to include in income increasingly greater amounts of original issue 
   discount in successive accrual periods. 
 
        Certain of the Notes (i) may be redeemable at the option of the 
   Company prior to their stated maturity (a "call option") and/or (ii) 
   may be repayable at the option of the holder prior to their stated 
   maturity (a "put option").  Notes containing such features may be 
   subject to rules that differ from the general rules discussed above.  
   Investors intending to purchase Notes with such features should 
   consult their own tax advisors, since the original issue discount 
   consequences will depend, in part, on the particular terms and 
   features of the purchased Notes. 
 
        U.S. Holders may generally, upon election, include in income all 
   interest (including stated interest, acquisition discount, original 
   issue discount, de minimis original issue discount, market discount, 
   de minimis market discount, and unstated interest, as adjusted by any 
   amortizable bond premium or acquisition premium) that accrues on a 
   debt instrument by using the constant yield method applicable to 
   original issue discount, subject to certain limitations and 
   exceptions.  This election is only available for debt instruments 
   acquired on or after April 4, 1994. 
 
 
   Backup Withholding 
 
                                      11 
<PAGE>
  
 
 
 
 
 
        Backup withholding of United States federal income tax at a rate 
   of 31% may apply to payments made in respect of the Notes to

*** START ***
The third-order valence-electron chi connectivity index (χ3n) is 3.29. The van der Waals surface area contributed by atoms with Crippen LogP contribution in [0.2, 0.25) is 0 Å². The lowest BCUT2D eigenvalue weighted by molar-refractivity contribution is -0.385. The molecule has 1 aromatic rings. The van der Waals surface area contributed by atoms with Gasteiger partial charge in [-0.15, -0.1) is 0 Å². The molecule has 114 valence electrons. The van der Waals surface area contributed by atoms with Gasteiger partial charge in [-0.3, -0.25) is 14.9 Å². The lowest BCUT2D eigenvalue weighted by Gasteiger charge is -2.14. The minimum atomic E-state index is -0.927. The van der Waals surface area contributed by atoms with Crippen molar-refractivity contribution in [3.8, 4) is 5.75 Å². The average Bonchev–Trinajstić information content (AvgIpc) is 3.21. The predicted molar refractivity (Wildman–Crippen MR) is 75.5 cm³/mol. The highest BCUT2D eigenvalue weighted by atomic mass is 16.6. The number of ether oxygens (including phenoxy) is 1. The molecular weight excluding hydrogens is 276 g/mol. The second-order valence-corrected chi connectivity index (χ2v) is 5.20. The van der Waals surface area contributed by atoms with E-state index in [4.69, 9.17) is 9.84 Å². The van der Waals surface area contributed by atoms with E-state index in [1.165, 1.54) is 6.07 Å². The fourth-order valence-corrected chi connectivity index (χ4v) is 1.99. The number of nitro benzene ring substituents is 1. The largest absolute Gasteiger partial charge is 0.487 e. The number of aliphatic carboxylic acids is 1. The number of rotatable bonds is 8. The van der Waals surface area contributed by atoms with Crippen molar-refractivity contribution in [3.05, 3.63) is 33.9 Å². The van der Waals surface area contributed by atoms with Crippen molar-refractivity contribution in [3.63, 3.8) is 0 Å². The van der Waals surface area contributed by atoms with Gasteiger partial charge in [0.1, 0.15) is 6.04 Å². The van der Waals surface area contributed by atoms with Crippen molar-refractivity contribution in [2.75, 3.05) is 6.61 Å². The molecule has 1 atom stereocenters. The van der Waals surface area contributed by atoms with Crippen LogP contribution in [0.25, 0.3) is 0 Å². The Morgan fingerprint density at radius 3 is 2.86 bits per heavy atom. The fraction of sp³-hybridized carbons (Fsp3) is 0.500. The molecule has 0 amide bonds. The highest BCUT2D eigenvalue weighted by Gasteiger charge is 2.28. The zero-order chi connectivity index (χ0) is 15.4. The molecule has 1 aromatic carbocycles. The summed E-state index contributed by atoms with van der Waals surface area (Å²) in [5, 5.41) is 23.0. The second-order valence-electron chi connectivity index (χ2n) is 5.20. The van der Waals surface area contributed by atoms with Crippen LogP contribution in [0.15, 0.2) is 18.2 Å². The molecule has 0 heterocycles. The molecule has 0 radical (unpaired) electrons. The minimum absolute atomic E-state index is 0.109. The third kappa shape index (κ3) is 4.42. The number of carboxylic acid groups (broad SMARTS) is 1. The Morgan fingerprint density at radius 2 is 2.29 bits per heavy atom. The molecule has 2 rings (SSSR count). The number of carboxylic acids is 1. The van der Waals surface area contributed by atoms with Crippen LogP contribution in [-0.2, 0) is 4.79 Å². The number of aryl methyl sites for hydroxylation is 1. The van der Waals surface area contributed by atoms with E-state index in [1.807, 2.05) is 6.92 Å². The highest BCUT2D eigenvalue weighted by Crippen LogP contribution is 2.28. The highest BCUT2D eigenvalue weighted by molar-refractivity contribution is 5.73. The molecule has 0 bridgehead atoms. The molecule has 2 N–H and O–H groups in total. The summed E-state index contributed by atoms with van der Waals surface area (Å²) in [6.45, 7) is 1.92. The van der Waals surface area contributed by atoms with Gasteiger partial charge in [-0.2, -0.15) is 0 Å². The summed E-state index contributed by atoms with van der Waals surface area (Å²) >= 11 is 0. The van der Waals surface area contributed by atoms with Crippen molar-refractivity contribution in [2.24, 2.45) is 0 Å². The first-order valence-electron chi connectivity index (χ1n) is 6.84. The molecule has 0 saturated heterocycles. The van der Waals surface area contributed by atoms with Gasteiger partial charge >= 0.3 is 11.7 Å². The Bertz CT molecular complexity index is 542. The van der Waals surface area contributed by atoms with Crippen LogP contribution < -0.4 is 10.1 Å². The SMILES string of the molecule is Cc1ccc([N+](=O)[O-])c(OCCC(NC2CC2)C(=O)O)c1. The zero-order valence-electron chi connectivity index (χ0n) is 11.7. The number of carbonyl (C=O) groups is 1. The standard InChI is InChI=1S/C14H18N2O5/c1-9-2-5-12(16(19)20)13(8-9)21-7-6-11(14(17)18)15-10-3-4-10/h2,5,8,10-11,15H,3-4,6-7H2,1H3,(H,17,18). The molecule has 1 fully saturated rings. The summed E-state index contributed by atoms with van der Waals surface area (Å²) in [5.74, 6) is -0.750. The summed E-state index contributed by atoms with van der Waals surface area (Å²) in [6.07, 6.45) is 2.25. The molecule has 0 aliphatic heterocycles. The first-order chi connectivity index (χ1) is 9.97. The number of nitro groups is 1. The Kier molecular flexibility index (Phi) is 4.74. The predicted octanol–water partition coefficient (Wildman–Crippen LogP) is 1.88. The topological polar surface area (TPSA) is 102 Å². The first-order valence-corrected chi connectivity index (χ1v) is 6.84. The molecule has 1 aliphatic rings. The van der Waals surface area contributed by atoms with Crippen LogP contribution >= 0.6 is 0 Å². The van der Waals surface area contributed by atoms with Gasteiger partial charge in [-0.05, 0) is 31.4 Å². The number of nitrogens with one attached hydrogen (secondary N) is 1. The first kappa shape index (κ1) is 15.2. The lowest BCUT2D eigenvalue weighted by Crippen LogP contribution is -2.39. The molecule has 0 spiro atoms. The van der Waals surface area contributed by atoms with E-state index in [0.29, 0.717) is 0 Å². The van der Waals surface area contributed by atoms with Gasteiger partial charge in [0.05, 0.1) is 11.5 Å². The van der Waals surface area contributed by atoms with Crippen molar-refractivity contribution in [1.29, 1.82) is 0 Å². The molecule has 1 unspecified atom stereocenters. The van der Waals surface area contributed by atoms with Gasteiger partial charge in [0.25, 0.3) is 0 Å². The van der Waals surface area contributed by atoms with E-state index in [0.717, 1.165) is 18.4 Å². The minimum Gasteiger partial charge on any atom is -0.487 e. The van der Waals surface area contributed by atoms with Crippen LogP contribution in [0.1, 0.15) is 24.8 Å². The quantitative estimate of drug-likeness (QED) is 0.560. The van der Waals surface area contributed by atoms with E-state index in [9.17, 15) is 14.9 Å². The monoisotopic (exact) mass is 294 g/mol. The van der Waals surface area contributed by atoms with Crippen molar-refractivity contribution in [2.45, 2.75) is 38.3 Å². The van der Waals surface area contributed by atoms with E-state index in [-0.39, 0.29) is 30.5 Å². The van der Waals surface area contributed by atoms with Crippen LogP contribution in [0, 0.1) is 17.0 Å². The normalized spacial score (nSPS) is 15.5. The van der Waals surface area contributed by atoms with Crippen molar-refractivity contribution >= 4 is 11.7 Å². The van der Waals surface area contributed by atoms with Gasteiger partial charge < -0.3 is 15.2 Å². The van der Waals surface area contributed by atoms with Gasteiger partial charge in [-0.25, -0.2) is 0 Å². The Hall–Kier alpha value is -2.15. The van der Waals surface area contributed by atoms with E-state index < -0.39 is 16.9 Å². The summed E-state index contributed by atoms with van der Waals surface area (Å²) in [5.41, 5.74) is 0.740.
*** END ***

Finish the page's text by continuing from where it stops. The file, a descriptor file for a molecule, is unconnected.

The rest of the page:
registered owners who are not "exempt recipients" and who fail to 
   provide certain identifying information (such as the registered 
   owner's taxpayer identification number) in the required manner.  
   Generally, individuals are not exempt recipients, whereas corporations 
   and certain other entities generally are exempt recipients.  Payments 
   made in respect of the Notes to a U.S. Holder must be reported to the 
   IRS, unless the U.S. Holder is an exempt recipient or establishes an 
   exemption.  Compliance with the identification procedures described in 
   the preceding section would establish an exemption from backup 
   withholding for those non-U.S. Holders who are not exempt recipients. 
 
        In addition, upon the sale of a Note to (or through) a broker, 
   the broker must withhold 31% of the entire purchase price, unless 
   either (i) the broker determines that the seller is a corporation or 
   other exempt recipient or (ii) the seller provides, in the required 
   manner, certain identifying information and, in the case of a non-U.S. 
   Holder, certifies that such seller is a non-U.S. Holder (and certain 
   other conditions are met).  Such a sale must also be reported by the 
   broker to the IRS, unless either (i) the broker determines that the 
   seller is an exempt recipient or (ii) the seller certifies its non-